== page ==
We currently hold the Bronze, Silver and Gold Healthy Schools award for our prolonged and outstanding commitment to promoting healthy lifestyles amongst all students and staff.
For more information about the Healthy Schools initiative, click here.
Throughout the curriculum healthy eating and healthy lifestyle are taught directly as part of Science, Design and Technology and PSHE. It is also embedded in everyday school life especially during playtimes and lunchtimes, where a wide range of physical activity is encouraged; and balanced, varied meals are provided daily.
We have two peaceful learning gardens on both sides of the school. They contain raised beds, a living wall, climbing plants, a pond and a beehive with our very own colony of bees. This allows all students to have access to inspiring outdoor learning spaces and experiences of growing, harvesting and trying seasonal food.
Any excess food grown in the garden is passed on to our school Chef who uses the produce in school lunches. Each term there is a ‘Seasonal Day’ to highlight all the amazing produce grown by the children and our volunteer gardener, alongside learning the importance of eating local, seasonal food.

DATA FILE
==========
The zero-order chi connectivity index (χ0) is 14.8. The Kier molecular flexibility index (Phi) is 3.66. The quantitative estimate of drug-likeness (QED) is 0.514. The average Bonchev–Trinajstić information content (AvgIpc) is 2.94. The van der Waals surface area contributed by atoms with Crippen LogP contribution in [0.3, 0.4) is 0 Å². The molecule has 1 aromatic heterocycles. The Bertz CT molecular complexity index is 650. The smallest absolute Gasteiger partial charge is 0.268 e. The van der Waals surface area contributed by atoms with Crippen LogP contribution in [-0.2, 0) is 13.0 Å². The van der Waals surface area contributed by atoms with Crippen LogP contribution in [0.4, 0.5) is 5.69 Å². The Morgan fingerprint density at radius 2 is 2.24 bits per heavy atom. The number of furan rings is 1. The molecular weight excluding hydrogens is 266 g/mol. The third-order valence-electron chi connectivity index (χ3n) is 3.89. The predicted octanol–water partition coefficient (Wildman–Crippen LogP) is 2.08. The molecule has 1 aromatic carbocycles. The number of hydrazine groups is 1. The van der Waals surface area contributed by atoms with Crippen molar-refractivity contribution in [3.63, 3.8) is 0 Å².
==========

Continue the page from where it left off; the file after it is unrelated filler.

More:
To enhance the curriculum, that we already deliver within school, we have strong links with a number of different organistations that help to provide a wealth of support, guidance and activities for the children at our school. These include: Health Education Partnership (HEP), The London Sports Trust, Middlesex County Cricket Club, The Canalside Activity Centre, Cycle Confident and TfL Travel Stars.
We also have a loyal volunteer gardener who works alongside gardeners from the Hammersmith Community Gardening Association to teach children about planting, seasonality and caring for the natural world around us. We are hoping these skills the children have learnt will soon be used for an up and coming project to help brighten up the local area with beautiful green spaces. Alongside this, we are very proud of our green growing areas in school and living wall, which we use to further educate the children at Bevington about plants and growing produce.